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EFFECTS OF FREEDOM.
FREEDOM has a thousand charms to show,
Sitands most revealed before the freeman's eyes;
But they, that fight for freedom, undertake
And I will sing at Liberty's dear feet,
Yet, freedom! yet thy banner, torn, but flying,
BY JOEL BARLOW.
SUN of the moral world! effulgent source Of man's best wisdom and his steadiest force, Soul-searching Freedom! here assume thy stand, And radiate hence to every distant land: Point out and prove how all the scenes of strife, The shock of states, the impassion'd broils of life, Spring from unequal sway; and how they fly Before the splendour of thy peaceful eye; Unfold at last the genuine social plan, The mind's full scope, the dignity of man, Bold nature, bursting through her long disguise, And nations daring to be just and wise. Yes! righteous Freedom, heaven and earth and sea Yield or withhold their various gifts for thee Protected Industry beneath thy reign Leads all the virtues in her filial train; Courageous Probity, with brow serene, And Temperance calm presents her placid mien; Contentment, Moderation, Labour, Art, Mould the new man and humanize his heart; To public plenty private ease dilates,. Domestic peace to harmony of states. Protected Industry, careering far, Detects the cause and cures the rage of war,
And sweeps, with forceful arm, to their last graves, Kings from the earth and pirates from the waves.
THE HUNTER OF THE PRAIRIES.
BY WILLIAM CULLEN BRYANT.
Ay, this is freedom!-these pure skies
Were never stain'd with village smoke: The fragrant wind, that through them flies,
Is breathed from wastes by plough unbroke. Here, with my rifle and my steed,
And her who left the world for me, I plant me, where the red deer feed In the green desert-and am free.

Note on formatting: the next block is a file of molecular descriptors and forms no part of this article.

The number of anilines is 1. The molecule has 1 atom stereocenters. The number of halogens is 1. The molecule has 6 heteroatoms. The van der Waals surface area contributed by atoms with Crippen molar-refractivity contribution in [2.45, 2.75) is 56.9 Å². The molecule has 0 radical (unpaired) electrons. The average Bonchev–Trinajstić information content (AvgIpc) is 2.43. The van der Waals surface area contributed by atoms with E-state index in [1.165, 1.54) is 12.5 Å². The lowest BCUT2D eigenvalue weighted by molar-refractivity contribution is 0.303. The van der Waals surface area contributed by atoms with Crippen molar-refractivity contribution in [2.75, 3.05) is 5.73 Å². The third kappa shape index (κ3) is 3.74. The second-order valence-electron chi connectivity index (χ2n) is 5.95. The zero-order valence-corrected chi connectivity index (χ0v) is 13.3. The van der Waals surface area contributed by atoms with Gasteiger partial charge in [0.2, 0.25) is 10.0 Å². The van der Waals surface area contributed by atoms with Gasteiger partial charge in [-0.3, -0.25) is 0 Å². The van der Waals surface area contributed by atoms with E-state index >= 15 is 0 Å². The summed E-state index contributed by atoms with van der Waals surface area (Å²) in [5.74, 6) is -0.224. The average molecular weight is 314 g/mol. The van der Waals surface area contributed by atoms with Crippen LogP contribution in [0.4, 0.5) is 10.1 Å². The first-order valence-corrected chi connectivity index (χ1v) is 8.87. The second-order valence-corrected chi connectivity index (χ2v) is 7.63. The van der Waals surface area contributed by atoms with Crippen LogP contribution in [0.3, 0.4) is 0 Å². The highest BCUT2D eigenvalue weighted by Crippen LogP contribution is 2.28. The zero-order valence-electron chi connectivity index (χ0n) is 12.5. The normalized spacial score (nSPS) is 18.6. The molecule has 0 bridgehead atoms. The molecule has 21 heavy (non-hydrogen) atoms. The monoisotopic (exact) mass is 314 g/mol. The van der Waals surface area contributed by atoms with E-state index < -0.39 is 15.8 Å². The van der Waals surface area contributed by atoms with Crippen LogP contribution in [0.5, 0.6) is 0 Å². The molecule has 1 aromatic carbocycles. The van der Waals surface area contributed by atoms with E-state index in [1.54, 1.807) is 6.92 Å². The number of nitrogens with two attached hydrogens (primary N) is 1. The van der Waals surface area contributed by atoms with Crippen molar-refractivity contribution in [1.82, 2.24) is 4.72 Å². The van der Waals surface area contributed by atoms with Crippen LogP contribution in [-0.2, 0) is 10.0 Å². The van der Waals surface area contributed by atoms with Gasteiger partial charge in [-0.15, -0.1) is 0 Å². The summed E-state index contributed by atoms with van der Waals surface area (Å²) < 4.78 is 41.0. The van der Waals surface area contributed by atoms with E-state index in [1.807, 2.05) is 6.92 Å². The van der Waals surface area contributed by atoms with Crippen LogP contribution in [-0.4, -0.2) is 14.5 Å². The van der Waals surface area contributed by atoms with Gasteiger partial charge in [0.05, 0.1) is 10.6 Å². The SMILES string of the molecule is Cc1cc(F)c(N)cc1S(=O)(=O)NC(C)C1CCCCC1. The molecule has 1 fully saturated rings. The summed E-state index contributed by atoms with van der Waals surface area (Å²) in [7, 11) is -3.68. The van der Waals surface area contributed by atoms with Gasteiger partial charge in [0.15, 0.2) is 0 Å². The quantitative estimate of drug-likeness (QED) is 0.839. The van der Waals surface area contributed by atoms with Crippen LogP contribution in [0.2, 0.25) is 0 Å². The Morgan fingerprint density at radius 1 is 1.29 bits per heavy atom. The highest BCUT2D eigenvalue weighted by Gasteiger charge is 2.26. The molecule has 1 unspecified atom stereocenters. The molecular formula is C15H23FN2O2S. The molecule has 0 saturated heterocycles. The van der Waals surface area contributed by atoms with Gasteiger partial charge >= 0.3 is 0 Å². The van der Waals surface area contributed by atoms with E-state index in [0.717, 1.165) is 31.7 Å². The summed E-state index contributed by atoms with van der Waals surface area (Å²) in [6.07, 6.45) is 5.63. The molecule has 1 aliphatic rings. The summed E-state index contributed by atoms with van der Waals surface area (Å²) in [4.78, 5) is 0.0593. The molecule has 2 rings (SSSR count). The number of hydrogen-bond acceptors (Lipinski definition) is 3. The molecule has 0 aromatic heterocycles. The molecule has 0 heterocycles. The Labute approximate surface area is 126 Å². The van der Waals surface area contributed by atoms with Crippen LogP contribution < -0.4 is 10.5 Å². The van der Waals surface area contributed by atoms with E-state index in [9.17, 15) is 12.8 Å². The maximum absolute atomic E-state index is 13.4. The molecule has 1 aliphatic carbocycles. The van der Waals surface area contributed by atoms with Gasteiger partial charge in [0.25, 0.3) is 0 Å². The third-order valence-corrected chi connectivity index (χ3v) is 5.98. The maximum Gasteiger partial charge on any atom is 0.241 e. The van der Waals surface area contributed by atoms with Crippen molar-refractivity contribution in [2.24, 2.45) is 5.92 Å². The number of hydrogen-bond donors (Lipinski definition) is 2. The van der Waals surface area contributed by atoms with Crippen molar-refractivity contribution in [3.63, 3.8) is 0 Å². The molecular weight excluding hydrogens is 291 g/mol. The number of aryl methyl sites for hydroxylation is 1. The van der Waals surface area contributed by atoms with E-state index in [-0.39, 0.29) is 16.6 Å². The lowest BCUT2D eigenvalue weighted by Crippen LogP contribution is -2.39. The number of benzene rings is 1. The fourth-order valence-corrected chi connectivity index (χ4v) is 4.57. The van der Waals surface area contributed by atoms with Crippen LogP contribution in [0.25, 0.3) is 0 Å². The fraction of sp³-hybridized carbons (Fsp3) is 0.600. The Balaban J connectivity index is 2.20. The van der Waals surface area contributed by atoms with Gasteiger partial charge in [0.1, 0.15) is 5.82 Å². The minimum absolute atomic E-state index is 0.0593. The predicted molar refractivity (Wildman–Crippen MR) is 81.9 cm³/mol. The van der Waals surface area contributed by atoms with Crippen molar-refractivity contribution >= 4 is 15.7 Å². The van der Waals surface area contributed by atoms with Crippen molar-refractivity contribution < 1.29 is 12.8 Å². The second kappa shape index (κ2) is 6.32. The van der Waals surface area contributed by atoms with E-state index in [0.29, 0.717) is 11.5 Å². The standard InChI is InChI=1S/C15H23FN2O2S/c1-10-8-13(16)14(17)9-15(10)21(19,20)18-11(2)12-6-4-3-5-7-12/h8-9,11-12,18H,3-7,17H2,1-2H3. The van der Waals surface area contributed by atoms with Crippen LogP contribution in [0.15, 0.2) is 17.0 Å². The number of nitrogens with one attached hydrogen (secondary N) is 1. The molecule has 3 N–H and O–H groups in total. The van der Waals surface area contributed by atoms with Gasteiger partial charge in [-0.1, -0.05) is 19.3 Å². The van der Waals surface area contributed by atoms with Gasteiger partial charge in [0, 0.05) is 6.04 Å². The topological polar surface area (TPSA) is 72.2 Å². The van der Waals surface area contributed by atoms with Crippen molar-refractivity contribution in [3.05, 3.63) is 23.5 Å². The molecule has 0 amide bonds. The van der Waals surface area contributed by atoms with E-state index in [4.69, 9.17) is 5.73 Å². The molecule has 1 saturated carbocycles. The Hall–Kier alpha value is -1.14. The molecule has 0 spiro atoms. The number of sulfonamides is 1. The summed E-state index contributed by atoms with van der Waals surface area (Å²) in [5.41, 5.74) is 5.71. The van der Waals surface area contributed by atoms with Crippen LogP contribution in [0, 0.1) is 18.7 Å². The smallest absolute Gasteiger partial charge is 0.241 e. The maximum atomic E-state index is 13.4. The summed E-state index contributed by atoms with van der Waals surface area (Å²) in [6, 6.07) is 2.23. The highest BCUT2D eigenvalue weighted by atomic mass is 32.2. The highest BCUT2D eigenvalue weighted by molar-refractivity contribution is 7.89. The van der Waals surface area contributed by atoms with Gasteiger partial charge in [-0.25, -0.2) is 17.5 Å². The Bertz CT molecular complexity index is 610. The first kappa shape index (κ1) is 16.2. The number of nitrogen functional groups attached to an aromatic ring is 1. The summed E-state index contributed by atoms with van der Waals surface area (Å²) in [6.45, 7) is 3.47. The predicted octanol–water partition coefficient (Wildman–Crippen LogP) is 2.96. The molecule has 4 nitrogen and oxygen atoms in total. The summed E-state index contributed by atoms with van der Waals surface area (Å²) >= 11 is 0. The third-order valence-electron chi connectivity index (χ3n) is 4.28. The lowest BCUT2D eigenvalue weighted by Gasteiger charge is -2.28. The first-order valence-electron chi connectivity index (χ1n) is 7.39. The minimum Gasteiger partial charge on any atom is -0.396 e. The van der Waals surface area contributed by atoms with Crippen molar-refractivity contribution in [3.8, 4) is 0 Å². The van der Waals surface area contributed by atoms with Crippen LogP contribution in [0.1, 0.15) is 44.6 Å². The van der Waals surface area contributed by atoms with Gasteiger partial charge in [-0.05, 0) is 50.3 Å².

For here the fair savannas know
No barriers in the bloomy grass; Wherever breeze of heaven may blow,
Or beam of heaven may glance, I pass. In pastures, measureless as air,
The bison is my noble game;
Mine are the river-fowl that scream
From the long stripe of waving sedge;
The brinded catamount, that lies High in the boughs to watch his prey, Even in the act of springing, dies.
With what free growth the elm and plane Fling their huge arms across my way, Gray, old, and cumber'd with a train
Of vines, as huge, and old, and gray! Free stray the lucid streams, and find
No taint in these fresh lawns and shades Free spring the flowers that scent the wind Where never scythe has swept the glades.
Alone the fire, when frostwinds sere
The heavy herbage of the ground, Gathers his annual harvest here,
With roaring like the battle's sound, And hurrying flames that sweep the plain,
And smoke-streams gushing up the sky: I meet the flames with flames again,
And at my door they cower and die. Here, from dim woods, the aged past
Speaks solemnly; and I behold The boundless future in the vast
And lonely river, seaward roll'd. Who feeds its founts with rain and dew? Who moves, I ask, its gliding mass, And trains the bordering vines, whose blue, Bright clusters tempt me as I pass?
Broad are these streams-my steed obeys,